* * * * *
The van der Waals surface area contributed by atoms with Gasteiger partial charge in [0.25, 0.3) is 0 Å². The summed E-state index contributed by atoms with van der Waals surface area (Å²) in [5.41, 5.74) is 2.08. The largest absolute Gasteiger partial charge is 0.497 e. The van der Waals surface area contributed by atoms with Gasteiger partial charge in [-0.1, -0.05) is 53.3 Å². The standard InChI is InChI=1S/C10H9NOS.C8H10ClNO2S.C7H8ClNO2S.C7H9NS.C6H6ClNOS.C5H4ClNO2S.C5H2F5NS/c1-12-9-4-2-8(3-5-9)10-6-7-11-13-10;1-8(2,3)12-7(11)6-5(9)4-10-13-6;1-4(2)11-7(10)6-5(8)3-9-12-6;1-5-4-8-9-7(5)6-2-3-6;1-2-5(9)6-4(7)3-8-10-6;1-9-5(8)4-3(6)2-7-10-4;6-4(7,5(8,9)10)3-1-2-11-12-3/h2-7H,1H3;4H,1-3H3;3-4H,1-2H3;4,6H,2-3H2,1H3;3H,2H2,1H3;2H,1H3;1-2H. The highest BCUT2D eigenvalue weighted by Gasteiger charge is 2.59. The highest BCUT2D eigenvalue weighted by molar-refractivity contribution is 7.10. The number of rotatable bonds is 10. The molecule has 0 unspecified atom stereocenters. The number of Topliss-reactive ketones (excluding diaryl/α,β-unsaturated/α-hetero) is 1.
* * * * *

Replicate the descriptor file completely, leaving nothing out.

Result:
The van der Waals surface area contributed by atoms with Gasteiger partial charge in [0.25, 0.3) is 0 Å². The summed E-state index contributed by atoms with van der Waals surface area (Å²) in [5.41, 5.74) is 2.08. The largest absolute Gasteiger partial charge is 0.497 e. The van der Waals surface area contributed by atoms with Gasteiger partial charge in [-0.1, -0.05) is 53.3 Å². The standard InChI is InChI=1S/C10H9NOS.C8H10ClNO2S.C7H8ClNO2S.C7H9NS.C6H6ClNOS.C5H4ClNO2S.C5H2F5NS/c1-12-9-4-2-8(3-5-9)10-6-7-11-13-10;1-8(2,3)12-7(11)6-5(9)4-10-13-6;1-4(2)11-7(10)6-5(8)3-9-12-6;1-5-4-8-9-7(5)6-2-3-6;1-2-5(9)6-4(7)3-8-10-6;1-9-5(8)4-3(6)2-7-10-4;6-4(7,5(8,9)10)3-1-2-11-12-3/h2-7H,1H3;4H,1-3H3;3-4H,1-2H3;4,6H,2-3H2,1H3;3H,2H2,1H3;2H,1H3;1-2H. The highest BCUT2D eigenvalue weighted by Gasteiger charge is 2.59. The highest BCUT2D eigenvalue weighted by molar-refractivity contribution is 7.10. The number of rotatable bonds is 10. The molecule has 0 unspecified atom stereocenters. The number of Topliss-reactive ketones (excluding diaryl/α,β-unsaturated/α-hetero) is 1.